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2 of 2 people found the following review helpful:Militant Marianism: Mary as Church defender,Perry and co-author Loreto Echevarria argue that this rise in "militant Marianism" can be tied to a largely right-wing backlash against modernity and liberalization. They chart the rise of Mary and that of repressive regimes in the West and the colonial world, and how Marian intercessions are employed as weapons in the Cold War and the campaigns against socialism, liberation theology, and secularization.
May 27, 2006
The book's very well documented, with hundreds of sources. The authors, especially in the rather too densely compressed and massively compiled narrative of the earlier chapters that review the early and medieval Church and Marian movements and doctrines, tend to favor too often the "two-dollar" fancy adjectives and esoteric vocabulary, that, although correctly used, tends to draw attention too much to the prose style rather than better illuminating the content. My rating is between 3 and 4 stars, but I round it up for effort, although content's often buried under much research but not enough interpretation.
A grounding in Church history and theology is necessary to grasp this book, as a beginner may be overwhelmed by the contexts explored meticulously that in previous centuries prepared the way for modern acceptance of the Immaculate Conception, papal infallibility (the authors astutely note how the "ex cathedra" fudge recently used to counter critics of this assertion does have itself a loophole that allows infallibity a wider realm of territory than is publicized by contemporary apologists for the Church), and Catholic alliances with strong-arm dictators recruited to defend Western capitalism against Communist subversion.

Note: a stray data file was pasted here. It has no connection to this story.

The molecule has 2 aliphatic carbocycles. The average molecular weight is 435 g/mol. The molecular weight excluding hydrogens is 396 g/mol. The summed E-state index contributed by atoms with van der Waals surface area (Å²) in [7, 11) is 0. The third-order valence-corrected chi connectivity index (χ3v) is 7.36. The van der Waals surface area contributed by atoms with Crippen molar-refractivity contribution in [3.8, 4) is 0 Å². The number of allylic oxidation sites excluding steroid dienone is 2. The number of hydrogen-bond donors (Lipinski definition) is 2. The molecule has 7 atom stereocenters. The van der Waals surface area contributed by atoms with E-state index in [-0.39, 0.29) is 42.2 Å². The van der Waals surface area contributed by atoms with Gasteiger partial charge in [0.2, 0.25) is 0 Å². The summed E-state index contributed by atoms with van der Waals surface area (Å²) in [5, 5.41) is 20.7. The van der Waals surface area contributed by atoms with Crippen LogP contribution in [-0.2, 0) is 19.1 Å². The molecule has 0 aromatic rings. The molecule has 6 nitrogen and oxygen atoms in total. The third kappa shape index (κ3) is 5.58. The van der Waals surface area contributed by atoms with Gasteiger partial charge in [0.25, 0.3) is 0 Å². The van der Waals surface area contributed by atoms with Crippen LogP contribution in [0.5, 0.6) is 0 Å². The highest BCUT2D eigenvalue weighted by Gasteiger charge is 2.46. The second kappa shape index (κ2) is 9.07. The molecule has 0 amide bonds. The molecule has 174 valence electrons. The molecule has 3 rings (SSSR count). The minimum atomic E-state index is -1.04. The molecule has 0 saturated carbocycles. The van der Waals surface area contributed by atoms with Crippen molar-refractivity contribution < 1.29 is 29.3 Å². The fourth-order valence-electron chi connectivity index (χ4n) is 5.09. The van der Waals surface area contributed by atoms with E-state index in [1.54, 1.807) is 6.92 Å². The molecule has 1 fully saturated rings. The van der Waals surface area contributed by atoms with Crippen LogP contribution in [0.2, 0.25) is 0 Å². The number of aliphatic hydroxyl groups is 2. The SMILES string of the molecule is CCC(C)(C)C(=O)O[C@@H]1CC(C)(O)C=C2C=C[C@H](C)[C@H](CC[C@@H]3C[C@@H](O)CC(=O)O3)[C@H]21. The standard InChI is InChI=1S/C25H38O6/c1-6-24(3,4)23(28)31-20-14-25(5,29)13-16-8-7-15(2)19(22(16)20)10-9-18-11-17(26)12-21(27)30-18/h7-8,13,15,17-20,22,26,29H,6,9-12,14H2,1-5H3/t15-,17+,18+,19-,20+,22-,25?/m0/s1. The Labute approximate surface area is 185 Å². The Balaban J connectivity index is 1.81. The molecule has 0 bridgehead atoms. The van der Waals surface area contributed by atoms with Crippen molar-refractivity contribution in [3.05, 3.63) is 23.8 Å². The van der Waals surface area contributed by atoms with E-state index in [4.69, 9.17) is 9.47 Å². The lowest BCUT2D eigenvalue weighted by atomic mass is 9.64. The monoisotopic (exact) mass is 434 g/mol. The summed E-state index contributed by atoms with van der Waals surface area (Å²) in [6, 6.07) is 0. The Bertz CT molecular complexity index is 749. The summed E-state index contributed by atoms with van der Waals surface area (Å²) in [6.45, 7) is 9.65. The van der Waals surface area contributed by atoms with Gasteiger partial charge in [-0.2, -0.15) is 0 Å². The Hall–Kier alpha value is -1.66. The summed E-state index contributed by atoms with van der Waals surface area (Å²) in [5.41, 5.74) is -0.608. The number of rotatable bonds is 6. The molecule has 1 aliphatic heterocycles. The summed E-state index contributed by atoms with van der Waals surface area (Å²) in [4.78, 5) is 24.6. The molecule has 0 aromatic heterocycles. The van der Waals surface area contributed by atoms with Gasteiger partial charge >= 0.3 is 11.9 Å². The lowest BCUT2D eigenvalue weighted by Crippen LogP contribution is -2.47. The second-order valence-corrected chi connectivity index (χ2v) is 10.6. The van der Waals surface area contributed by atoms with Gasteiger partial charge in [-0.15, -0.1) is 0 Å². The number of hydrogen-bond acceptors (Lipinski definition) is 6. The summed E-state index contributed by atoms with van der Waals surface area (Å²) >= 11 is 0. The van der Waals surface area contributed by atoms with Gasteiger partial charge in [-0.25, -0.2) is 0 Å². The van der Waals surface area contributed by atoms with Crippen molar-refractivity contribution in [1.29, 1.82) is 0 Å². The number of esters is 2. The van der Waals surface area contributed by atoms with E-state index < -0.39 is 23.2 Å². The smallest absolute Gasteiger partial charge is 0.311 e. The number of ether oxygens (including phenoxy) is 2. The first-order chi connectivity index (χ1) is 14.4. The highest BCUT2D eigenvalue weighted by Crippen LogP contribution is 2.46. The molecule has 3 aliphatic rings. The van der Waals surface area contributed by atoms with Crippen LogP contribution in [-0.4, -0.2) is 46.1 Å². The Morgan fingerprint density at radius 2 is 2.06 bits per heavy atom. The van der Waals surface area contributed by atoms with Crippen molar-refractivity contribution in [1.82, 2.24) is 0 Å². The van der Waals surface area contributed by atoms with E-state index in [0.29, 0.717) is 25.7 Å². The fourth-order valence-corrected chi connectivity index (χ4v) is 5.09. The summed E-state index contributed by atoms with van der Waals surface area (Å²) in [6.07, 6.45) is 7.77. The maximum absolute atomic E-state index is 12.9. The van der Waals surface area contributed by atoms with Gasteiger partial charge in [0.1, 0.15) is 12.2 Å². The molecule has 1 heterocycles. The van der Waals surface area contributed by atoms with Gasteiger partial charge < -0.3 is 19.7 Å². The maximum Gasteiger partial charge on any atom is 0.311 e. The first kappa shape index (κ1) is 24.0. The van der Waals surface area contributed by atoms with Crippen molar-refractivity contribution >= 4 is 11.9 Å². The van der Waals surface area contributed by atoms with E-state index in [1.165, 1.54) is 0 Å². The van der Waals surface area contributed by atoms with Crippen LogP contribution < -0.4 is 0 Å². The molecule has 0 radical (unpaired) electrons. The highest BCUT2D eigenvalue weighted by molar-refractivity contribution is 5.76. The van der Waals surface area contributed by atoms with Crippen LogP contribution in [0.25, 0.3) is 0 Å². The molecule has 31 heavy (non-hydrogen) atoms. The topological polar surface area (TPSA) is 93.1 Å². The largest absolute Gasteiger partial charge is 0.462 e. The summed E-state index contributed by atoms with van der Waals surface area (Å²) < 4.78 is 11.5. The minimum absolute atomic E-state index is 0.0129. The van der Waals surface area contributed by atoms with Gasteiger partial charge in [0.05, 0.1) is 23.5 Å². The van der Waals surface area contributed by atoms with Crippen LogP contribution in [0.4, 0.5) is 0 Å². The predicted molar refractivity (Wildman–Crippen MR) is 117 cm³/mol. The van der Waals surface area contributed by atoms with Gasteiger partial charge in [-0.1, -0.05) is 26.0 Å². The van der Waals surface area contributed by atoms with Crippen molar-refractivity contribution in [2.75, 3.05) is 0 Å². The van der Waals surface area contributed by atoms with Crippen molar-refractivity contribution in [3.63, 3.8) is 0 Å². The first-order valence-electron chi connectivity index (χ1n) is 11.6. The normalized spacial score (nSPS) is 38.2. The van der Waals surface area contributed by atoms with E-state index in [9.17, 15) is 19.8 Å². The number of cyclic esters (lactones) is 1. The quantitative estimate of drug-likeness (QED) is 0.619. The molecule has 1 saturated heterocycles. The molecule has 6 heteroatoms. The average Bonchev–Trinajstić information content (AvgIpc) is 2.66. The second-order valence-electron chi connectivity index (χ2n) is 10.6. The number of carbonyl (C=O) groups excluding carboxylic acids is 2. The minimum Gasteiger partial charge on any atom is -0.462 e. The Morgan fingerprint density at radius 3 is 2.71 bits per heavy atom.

As this book was published in 1988, just prior to the Soviet collapse, the Cold War theory would be intriguing to follow since in how those proponents of Fatima would react to the post-1989 scenarios that have unfolded--do these "prove" visionaries' claims, or are these warnings of apocalypse still heeded as portents that may come to pass? Back to the study, more in-depth investigation, in my reading of this book, is needed for the authors to support their militant Marian thesis. The details, on the other hand, are pretty much included, but their relation to the larger argument and political-clerical intrigue needs a bit more follow-through. The study so abundantly collects Marian data in its earlier chapters that by the time individual visions and movements are discussed, the book staggers along simply keeping up with so much amassed evidence, and the energy that could have been spent on analysis seems less than I would have expected.
Still, a satisfying starting-place for interested scholars and educated readers, and those wanting to find out how Opus Dei intersects with its Spanish falangist roots and papal affirmation can find out valuable references and overviews here. For more accessible accounts (both also rated by me) on Medjugorge and related claims of 1980s/90s era visions, Randall Sullivan's badly proofread but stimulating "The Miracle Detective." (2004) For another scholar's survey of modern apparitions from a more phenomenological viewpoint, Sandra Zimdars-Swartz, "Encountering Mary"--whose notes led me to "Under the Heel." (published 1992 but seems to go only up to circa 1988 in text.)